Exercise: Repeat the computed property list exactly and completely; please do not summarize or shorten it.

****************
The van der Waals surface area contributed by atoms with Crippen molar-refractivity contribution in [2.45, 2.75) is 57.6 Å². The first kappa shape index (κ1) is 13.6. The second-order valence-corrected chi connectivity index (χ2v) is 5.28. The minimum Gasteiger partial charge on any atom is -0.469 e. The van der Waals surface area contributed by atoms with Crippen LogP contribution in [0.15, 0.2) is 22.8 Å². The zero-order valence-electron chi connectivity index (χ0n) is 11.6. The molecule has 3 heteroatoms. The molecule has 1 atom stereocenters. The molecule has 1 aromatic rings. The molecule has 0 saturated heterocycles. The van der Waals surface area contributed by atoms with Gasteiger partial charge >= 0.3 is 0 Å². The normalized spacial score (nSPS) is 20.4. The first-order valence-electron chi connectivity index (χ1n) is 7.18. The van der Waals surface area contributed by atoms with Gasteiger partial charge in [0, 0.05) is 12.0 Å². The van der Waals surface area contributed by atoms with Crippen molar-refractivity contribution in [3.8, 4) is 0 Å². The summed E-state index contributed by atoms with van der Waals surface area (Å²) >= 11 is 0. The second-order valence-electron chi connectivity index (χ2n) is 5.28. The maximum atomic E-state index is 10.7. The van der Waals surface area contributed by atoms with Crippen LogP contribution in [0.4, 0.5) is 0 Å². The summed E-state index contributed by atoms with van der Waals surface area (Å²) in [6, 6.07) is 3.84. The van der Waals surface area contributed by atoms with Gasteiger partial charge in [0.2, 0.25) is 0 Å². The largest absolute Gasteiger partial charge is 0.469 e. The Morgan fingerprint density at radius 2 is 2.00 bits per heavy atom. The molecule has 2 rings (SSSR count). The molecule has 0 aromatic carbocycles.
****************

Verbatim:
The van der Waals surface area contributed by atoms with Crippen molar-refractivity contribution in [2.45, 2.75) is 57.6 Å². The first kappa shape index (κ1) is 13.6. The second-order valence-corrected chi connectivity index (χ2v) is 5.28. The minimum Gasteiger partial charge on any atom is -0.469 e. The van der Waals surface area contributed by atoms with Crippen LogP contribution in [0.15, 0.2) is 22.8 Å². The zero-order valence-electron chi connectivity index (χ0n) is 11.6. The molecule has 3 heteroatoms. The molecule has 1 atom stereocenters. The molecule has 1 aromatic rings. The molecule has 0 saturated heterocycles. The van der Waals surface area contributed by atoms with Gasteiger partial charge >= 0.3 is 0 Å². The normalized spacial score (nSPS) is 20.4. The first-order valence-electron chi connectivity index (χ1n) is 7.18. The van der Waals surface area contributed by atoms with Gasteiger partial charge in [0, 0.05) is 12.0 Å². The van der Waals surface area contributed by atoms with Crippen molar-refractivity contribution in [3.8, 4) is 0 Å². The summed E-state index contributed by atoms with van der Waals surface area (Å²) >= 11 is 0. The second-order valence-electron chi connectivity index (χ2n) is 5.28. The maximum atomic E-state index is 10.7. The van der Waals surface area contributed by atoms with Crippen LogP contribution in [0.4, 0.5) is 0 Å². The summed E-state index contributed by atoms with van der Waals surface area (Å²) in [6, 6.07) is 3.84. The van der Waals surface area contributed by atoms with Gasteiger partial charge in [0.2, 0.25) is 0 Å². The largest absolute Gasteiger partial charge is 0.469 e. The Morgan fingerprint density at radius 2 is 2.00 bits per heavy atom. The molecule has 2 rings (SSSR count). The molecule has 0 aromatic carbocycles.